Tobin Sprout and the land of half-realized songs
When you’ve been a part of one of the quirkiest, distinctive and profoundly enjoyable underground indie pop bands in the history of indie pop, the comparisons are inevitable.
Tobin Sprout (the one with the high-pitched voice) carved out a niche for himself as Robert Pollard’s right-hand man in Guided By Voices. This is all old news, of course, for the legions of fanatic GBV followers and one might expect the “former member of GBV” tag to eventually work its way from the top of Sprout’s reviews to the bottom by his sixth solo album. But we all know by now that’s not going to happen. Because for as much as you want to give “Toby” credit for the two or three songs on each record that transcend or morph somewhat from his GBV background, you simply can’t overlook the derivative material that makes up the rest of the production.
Lost Planets & Phantom Voices
US: 25 Feb 2003
UK: Available as import
Sprout’s latest offering, Lost Planets & Phantom Voices , doesn’t break any new ground in that regard. It starts out promising enough with the repetitive but infectious “Indian Ink”, a pleasant introduction to the equally fun “Doctor #8”, one of those two or three gems you know will be on a Sprout release. As always, Sprout’s lyrics define description here but the lo-fi psych pop (conjuring up usual suspects the Beatles and the Velvet Underground) once again shows off Sprout as a master of his craft. “Catch the Sun”, the third track, isn’t as strong as its predecessors but is solid in its own right. Sprout is probably at his best lyrically on Lost Planets with this meditation on getting older without losing hope (though you’re never sure with Sprout). It’s a theme that permeates many of the songs on this record and probably shouldn’t surprise anyone given Sprout isn’t so sprite anymore
We see it again on “All Those Things We’ve Done”, perhaps the strongest track: “Watching the years go by / Stars fly across our sky / All those things we’ve done / Life works, in ways / Time can’t be saved / A simple, sinful, truth”. Sonically, the jangly guitar pop, restrained drumming from former GBV pal Jim Macpherson and flawless production make this an interesting case study. Up to this point, every track has clocked in at right around three minutes or less. The production is relatively clear, the playing is tight and focused and Sprout is working comfortably within his obvious vocal limitations. He is, as he sings in “Catch the Sun”, one of the “Gentle men of mystery / Studying the Sixties” and he does it as well as anyone.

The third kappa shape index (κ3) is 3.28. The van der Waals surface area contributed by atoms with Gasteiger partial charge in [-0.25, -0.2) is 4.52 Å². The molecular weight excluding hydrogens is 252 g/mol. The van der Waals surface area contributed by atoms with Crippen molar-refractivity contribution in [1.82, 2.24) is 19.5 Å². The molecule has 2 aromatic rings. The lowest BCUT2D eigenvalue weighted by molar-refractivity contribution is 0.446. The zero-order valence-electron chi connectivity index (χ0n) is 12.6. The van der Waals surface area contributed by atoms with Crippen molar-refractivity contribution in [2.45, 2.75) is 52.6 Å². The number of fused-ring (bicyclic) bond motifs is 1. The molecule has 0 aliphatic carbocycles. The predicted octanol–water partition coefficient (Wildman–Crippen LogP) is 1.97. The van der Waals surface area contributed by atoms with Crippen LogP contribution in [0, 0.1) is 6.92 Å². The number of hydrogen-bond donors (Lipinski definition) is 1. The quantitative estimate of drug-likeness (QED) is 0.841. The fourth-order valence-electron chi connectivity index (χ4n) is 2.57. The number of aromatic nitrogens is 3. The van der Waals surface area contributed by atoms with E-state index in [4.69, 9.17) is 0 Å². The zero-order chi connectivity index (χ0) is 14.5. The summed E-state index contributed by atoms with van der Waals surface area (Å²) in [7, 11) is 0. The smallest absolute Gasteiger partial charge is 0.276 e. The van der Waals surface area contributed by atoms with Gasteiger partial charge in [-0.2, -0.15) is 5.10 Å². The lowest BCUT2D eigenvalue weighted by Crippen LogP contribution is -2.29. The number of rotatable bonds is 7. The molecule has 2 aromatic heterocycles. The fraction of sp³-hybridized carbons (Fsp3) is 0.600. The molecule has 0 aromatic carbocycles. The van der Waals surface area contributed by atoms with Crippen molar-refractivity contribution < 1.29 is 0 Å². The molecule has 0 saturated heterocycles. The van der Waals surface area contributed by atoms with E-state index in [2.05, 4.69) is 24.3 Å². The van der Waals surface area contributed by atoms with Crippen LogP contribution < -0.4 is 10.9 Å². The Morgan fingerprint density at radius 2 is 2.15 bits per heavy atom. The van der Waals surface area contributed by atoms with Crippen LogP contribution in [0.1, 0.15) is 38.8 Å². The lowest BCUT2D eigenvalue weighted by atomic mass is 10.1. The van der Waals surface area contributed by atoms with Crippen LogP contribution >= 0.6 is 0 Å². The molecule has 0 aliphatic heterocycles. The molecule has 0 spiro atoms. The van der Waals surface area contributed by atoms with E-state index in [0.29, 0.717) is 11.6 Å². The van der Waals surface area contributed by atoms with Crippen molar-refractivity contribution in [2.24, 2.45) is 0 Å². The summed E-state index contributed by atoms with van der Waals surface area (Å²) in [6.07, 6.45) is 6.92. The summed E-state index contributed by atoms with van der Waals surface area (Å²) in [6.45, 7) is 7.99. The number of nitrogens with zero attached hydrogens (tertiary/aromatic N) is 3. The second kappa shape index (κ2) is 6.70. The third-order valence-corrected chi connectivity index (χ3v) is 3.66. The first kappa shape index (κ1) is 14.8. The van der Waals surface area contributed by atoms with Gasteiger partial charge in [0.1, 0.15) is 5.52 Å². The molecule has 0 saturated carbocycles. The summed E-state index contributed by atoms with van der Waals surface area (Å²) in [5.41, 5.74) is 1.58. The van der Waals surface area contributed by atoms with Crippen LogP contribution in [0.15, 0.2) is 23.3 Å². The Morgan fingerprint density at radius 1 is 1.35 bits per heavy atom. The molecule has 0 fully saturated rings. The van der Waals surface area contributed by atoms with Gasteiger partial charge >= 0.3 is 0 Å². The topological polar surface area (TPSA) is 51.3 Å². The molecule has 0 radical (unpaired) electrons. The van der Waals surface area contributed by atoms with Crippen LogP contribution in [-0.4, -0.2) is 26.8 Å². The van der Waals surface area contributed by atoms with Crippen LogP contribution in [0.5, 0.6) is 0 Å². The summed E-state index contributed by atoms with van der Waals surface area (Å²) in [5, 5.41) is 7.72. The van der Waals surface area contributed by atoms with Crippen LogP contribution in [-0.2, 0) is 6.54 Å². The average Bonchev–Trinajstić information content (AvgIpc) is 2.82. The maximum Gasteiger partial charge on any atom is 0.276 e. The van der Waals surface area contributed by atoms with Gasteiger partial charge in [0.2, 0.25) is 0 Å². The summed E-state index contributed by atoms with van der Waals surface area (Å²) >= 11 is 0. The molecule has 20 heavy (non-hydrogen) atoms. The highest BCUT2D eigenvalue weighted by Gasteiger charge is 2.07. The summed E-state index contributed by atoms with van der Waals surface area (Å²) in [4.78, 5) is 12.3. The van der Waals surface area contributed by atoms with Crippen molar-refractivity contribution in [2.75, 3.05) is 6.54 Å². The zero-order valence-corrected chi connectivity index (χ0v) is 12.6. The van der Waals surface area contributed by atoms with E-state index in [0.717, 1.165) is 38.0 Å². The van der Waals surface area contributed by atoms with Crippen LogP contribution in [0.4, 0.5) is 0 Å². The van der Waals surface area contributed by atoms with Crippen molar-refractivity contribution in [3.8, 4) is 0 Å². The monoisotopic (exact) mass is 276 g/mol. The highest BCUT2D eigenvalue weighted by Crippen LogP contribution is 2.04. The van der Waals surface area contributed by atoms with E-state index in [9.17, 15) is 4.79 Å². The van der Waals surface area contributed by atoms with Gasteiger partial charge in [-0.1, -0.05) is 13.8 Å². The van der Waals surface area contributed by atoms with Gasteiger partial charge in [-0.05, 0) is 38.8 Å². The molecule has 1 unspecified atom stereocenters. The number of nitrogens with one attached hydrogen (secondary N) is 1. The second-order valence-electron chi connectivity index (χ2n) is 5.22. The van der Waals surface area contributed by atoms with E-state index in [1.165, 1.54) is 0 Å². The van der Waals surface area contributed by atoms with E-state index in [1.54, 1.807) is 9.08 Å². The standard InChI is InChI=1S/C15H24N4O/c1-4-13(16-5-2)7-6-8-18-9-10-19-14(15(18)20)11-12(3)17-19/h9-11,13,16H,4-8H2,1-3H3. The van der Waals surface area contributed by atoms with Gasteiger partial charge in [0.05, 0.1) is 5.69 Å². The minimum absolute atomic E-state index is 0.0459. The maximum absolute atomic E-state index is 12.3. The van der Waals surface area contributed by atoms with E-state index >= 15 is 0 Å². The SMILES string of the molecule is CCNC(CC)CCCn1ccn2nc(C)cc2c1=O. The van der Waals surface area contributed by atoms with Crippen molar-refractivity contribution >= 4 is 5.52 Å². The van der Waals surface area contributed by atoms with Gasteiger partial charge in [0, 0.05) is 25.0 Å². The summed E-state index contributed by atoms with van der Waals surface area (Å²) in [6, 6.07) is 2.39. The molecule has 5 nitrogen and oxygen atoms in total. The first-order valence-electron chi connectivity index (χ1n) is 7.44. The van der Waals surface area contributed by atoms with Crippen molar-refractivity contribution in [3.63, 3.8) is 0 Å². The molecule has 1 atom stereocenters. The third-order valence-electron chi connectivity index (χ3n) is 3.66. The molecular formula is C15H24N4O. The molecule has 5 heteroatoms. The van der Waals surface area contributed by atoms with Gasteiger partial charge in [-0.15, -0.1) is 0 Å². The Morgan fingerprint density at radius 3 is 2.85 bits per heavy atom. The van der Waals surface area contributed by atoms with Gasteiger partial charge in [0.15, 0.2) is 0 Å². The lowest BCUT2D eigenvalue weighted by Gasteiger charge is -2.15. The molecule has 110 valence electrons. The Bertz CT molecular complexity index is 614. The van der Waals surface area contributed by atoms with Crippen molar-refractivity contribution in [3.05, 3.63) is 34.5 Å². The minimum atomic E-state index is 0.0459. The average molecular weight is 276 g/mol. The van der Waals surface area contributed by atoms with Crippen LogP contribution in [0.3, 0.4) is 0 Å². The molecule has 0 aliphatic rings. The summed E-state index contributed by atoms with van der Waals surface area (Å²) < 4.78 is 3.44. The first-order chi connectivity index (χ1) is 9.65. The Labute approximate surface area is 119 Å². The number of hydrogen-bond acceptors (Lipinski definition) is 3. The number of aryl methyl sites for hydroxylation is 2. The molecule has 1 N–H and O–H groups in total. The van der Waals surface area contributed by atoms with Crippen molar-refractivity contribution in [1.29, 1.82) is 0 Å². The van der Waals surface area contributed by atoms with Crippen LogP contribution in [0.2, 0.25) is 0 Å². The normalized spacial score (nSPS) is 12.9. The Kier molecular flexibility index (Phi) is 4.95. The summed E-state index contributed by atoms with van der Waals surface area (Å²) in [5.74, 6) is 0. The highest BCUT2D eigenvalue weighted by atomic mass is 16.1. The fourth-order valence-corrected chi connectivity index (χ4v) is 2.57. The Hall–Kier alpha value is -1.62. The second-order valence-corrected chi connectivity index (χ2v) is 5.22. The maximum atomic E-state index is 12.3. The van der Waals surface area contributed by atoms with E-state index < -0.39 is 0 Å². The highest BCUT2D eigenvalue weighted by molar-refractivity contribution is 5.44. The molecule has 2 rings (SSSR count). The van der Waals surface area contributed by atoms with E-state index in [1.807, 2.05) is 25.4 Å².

Then it all falls apart.
The lifeless and meandering instrumental “Martini” almost makes you forget how enjoyable the first four tracks were. That’s followed up with a string of material, like “Rub Your Buddha Tummy” and “Courage the Tack”, songs which have GBV written all over them, e.g., distortion heavy recording techniques (seemingly indie for the sake of being indie) and drum tracks. These songs would have had a place on an early- to mid-‘90s GBV record, but here are throwaways by even the most generous of standards.
Momentum is regained somewhat on “Shirley The Rainbow”, which includes the same players as “All Those Things We’ve Done”, mostly because it abandons those pretensions and highlights Sprout’s aforementioned strengths. “Fortunes Theme No. 1”, another inexplicable instrumental, follows “Shirley.” And while bound to make you smile for the striking similarity it bears to the background music of former PBS series Simon , in which little Simon goes an adventures to the Land of Chalk Drawings, it does little to enhance the album. “Cleansing the Storm” and “Let Go Of My Beautiful Balloon” round out this mixed collection in competent but mostly forgettable fashion.
Strangely enough, the cartoon character Simon and Tobin Sprout have more in common than a few kindred notes. You can’t get over the fact that Sprout, like Simon, seems to find solace in breathing life into these crude chalk drawings. He creates a world that works for him, that offers redemption in half-finished thoughts and ideas, but shuts almost everyone else out—making his tales difficult to believe in. It’s a subtle art that can begin to work on repeated spins but is initially and even ultimately under whelming. Sprout, coincidentally, is also a gifted painter. What he offers us here, though, are a couple of subtly layered, fully realized works of art and a handful of unfinished sketches.
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